Shape-induced gravitational sorting of Saharan dust during transatlantic...

Yang, W., A. Marshak, A. B. Kostinski, and T. Várnai (2013), Shape-induced gravitational sorting of Saharan dust during transatlantic voyage: Evidence from CALIOP lidar depolarization measurements, Geophys. Res. Lett., 40, 1-6, doi:10.1002/grl.50603.

Motivated by the physical picture of shape-dependent air resistance and, consequently, shape-induced differential sedimentation of dust particles, we searched for and found evidence of dust particle asphericity affecting the evolution and distribution of dust-scattered light depolarization ratio (d). Specifically, we examined a large data set of Cloud-Aerosol Lidar with Orthogonal Polarization (CALIOP) observations of Saharan dust from June to August 2007. Observing along a typical transatlantic dust track, we find that (1) median d is uniformly distributed between 2 and 5 km altitudes as the elevated dust leaves the west coast of Africa, thereby indicating uniformly random mixing of particle shapes with height; (2) vertical homogeneity of median d breaks down during the westward transport: between 2 and 5 km d increases with altitude and this increase becomes more pronounced with westward progress; (3) d tends to increase at higher altitude (>4 km) and decrease at lower altitude (<4 km) during the westward transport. All these features are captured qualitatively by a minimal model (two shapes only), suggesting that shape-induced differential settling and consequent sorting indeed contribute significantly to the observed temporal evolution and vertical stratification of dust properties. By implicating particle shape as a likely cause of gravitational sorting, these results will affect the estimates of radiative transfer through Saharan dust layers.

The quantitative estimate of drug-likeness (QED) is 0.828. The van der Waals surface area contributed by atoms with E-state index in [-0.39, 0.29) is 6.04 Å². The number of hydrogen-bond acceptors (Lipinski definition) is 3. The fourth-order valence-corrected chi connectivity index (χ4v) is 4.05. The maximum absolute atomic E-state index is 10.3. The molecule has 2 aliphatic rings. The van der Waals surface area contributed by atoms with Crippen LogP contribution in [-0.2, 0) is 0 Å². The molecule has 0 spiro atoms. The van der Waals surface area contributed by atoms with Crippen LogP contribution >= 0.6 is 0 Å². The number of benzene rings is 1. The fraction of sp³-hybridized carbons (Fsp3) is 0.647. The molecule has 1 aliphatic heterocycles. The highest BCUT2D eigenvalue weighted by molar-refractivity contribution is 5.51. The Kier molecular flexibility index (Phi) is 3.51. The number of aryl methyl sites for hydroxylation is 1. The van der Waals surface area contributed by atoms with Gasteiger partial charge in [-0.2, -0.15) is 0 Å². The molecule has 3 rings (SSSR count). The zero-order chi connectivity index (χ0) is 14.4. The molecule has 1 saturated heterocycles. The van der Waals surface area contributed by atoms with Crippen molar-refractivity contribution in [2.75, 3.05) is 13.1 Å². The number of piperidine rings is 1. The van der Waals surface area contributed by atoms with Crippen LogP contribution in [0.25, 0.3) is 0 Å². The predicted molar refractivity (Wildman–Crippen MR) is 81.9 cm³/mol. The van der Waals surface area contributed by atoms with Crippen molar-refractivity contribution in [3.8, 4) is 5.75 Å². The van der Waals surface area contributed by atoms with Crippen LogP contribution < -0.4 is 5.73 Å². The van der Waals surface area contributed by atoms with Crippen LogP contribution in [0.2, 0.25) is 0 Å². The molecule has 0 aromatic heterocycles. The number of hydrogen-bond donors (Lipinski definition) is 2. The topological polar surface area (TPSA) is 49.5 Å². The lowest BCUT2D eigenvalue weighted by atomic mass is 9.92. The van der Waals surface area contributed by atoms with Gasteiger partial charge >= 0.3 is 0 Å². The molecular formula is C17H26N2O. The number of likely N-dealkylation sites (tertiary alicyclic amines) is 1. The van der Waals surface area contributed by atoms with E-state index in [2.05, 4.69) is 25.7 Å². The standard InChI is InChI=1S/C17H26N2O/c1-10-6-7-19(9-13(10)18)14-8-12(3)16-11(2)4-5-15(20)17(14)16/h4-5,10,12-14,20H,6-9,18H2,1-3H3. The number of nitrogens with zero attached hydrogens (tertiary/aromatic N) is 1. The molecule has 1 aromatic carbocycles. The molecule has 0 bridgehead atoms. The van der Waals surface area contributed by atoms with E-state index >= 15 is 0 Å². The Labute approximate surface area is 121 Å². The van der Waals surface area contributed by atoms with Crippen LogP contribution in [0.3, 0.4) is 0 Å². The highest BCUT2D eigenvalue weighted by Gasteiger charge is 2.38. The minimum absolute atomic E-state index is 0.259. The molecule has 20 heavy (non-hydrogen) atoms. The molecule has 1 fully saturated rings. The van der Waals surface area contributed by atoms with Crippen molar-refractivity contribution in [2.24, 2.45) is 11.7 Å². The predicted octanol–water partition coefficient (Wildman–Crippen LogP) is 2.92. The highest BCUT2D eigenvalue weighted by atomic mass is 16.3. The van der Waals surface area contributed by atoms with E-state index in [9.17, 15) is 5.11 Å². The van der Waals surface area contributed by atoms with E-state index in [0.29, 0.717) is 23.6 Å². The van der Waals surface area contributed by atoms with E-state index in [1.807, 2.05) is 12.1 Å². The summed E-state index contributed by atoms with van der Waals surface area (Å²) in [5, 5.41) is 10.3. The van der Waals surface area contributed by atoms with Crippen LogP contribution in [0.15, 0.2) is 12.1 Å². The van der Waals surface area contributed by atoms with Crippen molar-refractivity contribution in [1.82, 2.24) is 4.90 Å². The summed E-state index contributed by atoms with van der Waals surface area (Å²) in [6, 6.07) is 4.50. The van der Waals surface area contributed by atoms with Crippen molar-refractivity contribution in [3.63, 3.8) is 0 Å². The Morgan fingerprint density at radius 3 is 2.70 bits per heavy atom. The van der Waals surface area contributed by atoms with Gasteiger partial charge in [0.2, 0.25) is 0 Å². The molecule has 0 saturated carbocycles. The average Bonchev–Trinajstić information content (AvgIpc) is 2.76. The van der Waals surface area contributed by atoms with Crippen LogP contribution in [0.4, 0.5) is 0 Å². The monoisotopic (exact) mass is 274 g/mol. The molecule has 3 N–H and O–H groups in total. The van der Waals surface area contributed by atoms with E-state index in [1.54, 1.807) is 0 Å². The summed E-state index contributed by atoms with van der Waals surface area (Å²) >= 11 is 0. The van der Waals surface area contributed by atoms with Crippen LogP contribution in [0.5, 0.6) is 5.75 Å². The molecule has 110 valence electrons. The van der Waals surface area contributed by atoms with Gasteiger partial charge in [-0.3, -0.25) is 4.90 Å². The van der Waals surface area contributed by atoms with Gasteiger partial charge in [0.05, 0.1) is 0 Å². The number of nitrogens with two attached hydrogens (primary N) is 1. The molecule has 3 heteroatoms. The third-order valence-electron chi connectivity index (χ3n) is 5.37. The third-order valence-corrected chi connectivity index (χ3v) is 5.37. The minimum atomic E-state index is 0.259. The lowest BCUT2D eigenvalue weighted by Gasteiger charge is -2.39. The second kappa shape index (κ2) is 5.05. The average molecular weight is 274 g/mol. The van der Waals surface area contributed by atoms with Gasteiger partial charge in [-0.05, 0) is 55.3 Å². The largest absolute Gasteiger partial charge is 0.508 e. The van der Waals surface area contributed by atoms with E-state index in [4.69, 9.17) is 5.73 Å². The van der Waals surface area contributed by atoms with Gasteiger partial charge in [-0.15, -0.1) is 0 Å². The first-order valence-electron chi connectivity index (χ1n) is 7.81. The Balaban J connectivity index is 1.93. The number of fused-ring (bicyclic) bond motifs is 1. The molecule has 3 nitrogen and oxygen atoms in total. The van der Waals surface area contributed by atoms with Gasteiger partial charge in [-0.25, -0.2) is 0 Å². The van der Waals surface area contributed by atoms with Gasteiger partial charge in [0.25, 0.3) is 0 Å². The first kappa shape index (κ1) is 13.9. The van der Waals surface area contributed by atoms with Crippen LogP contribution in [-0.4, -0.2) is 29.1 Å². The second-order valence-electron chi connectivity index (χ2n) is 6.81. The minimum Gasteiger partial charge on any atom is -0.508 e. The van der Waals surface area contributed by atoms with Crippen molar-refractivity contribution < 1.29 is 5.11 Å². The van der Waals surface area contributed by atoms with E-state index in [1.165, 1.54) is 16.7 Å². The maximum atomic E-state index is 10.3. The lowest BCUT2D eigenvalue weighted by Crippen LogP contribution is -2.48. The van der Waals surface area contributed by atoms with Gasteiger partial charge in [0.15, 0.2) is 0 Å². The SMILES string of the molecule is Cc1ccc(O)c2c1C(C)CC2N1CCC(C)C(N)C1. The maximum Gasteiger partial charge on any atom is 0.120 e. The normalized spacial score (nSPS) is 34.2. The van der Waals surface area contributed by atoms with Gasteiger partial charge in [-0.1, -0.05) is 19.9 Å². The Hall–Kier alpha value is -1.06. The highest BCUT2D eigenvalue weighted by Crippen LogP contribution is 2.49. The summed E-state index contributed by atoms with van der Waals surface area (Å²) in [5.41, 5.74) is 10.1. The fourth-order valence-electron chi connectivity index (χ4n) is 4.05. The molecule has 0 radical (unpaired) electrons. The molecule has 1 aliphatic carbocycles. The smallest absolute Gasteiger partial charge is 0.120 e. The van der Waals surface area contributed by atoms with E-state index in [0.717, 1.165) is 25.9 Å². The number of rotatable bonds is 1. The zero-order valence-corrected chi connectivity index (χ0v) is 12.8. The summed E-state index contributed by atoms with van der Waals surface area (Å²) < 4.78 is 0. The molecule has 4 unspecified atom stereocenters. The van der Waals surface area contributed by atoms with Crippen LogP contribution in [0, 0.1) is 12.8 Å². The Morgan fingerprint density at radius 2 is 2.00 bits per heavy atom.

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Radiation Science Program (RSP)